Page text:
Surfing around, looking for good and bad experiences in the newsgroups, I came to the conclusion that Other World Computing (OWC) had a pretty good rep. Checking out their site I noticed they weren’t averse to international shipping. Some people in newsgroups recommended using Fedex, since UPS has a bad habit of crushing boxes, it seems. So Fedex it’ll be.

The Mac Pro, latest version, uses memory with pretty special cooling requirements and if you don’t want the fans in the tower to spin too fast and make howling noises, you’d better get memory with these extra large fins.

Mac Pro memory OWC

For the drives, I chose the Seagates, since according to spec they’re the least noisy.

Seagate 500 Gb drives OWC

Add to that Fedex shipping and the total is:

Total price OWC

Not bad, not bad at all. The price for the Mac Pro with minimum RAM (2 Gb) and one 320 Gb drive is still 34500 SEK without VAT or thereabouts. What more can be done?

Well, I’m a developer, and Apple is kind to developers, so I checked out the ADC Select membership and ordered it:

ADC Select membership

Except for DVDs with developer tools, access to a lot of training, extra technical developer support and stuff, you also get a reduction on one hardware purchase per year and, not least, a t-shirt. That t-shirt clinched it.

With the ADC Select reduction applied, the Mac Pro without the extra RAM and disks came to 28885 SEK. Now we’re talking. Which means that the ADC Select reduction exceeds the price of ADC Select itself. The only requirement is that you don’t sell the hardware within a year and that you use it for development for the Apple platform, which is exactly what I do. I suspect that I even get access to OSX Server this way, except I haven’t really located it yet.

None of all this has arrived yet, but various status reports and phonecalls back and forth indicate that today may be the day for both shipments.

As always, stay tuned for further developments.

Developing on Mac XP

Way back, I developed under Windows, starting from nothing (v 1.03) and going all the way up to XP. Then I drifted into OSX. Recently I drifted back, but not all the way. Currently I’m developing for Windows XP on my iMac, and this is how it looks:

Photo of iMac running XP

As you can see, I’m running two instances of XP, the one on the left has Visual Studio 2005, a full SQL Server developer’s edition, while the one on the right has Visual Studio 2008. That one connects to the SQL server over a faked internal net in the 10.x.x.x A-class. Note that the Dell monitor to the left is connected to the iMac and displays an extended desktop.

Both XPs run under Parallels desktop for Mac, both run in “full screen”, which means they’ll take the full monitor they happen to be on when you go to full screen. Working this way is just like two separate XP machines, except I only need to use one keyboard and mouse. Pretty darn neat. Naturally, you need at least two full XP licenses to do that, but go get an MSDN Pro or MSDN Operating Systems subscription and you’ve got more than enough licenses for this.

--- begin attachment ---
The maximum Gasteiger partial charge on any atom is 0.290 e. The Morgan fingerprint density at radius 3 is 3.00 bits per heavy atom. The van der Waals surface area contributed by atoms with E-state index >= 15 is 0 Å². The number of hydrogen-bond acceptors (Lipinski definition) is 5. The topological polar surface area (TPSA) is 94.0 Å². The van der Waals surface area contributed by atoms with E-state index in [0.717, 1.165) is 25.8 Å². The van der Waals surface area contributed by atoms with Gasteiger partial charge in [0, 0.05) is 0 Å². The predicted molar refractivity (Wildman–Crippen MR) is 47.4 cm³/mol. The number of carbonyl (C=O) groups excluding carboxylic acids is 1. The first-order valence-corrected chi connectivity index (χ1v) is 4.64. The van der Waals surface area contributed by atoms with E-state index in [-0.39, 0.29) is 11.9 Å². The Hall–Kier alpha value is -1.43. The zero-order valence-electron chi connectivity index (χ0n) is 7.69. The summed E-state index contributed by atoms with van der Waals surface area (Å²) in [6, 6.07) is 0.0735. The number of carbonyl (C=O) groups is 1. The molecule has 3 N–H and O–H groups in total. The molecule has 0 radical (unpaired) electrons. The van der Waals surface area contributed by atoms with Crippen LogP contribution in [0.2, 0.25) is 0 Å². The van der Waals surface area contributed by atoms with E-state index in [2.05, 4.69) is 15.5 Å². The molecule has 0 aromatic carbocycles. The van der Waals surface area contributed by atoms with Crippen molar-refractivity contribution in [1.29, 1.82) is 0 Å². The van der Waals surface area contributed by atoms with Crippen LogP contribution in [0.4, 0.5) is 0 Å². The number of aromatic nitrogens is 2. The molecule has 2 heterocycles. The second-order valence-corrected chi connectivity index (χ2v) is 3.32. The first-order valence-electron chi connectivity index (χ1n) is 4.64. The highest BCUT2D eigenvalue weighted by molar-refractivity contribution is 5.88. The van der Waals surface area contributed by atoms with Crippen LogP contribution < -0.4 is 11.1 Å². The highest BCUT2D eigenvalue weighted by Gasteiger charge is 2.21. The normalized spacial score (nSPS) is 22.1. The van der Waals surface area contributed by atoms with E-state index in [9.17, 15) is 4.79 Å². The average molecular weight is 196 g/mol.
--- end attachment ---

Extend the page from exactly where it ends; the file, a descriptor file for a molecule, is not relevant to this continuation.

For a full screen shot of the two XPs side to side, click this link. (The Dell monitor has lower resolution, which explains why the left XP image is a little bit smaller than the right one.)

When I travel to a customer’s site, I copy over the files for an XP instance to my portable, a MacBook, and when I get back I copy it all back. For instance, I went to a customer site, had them install and set up an SQL database on the XP on my MacBook, came back to my office, copied it back and now the XP running on my iMac has that database installed and set up. It’s the same XP instance. No need for reactivation or anything, XP doesn’t notice the move.

Even more interesting is that I don’t even need to shut down and boot XP. I can leave it open in Visual Studio, for instance, on the iMac, close Parallels, move the files to the MacBook, start Parallels, and I’m still in Visual Studio in XP, right in mid-keystroke, so to speak.

But, there’s a problem.

Both my iMac and my MacBook are dual core Intels and both have 2 Gb RAM, max for these models. If I run two XPs on the iMac, the memory allocation looks like this:

Activity monitor showing memory use

Now, that’s a whole bunch of read paint. And most of the rest is yellow. The two XP instances have 512 and 768 Mb RAM allocated through Parallels, which isn’t all that much for XP, but it is really more than can be handled in 2 Gb of RAM. As long as I do nothing else on the iMac, I can work comfortably this way, but as soon as I try to run NeoOffice or Firefox, for instance, things get real slow. The machine starts thrashing the disk and switching between programs can sometimes take minutes.

I needed a plan to get out of this situation, a plan that definitely does not involve Dell, HP, Lenovo or any of those people. Stay tuned.

And your point is…?

Place: Windows XP SP2. Event: I’m opening “My Computer”, selecting a mapped folder on my in-house NAS, rightclick one of the backup files I have there, intending to copy it, and I get this popup:

Strange windows popup

Now, it’s a backup file, not “a page”. I’m not even surfing the net here. How can the file¬† have “an unspecified security flaw”, and what am I supposed to do about that?

Yes, I’m back into Windows again, having got a development gig based on Windows. So I’m sure you’ll get more whining from me about things like this in the near future.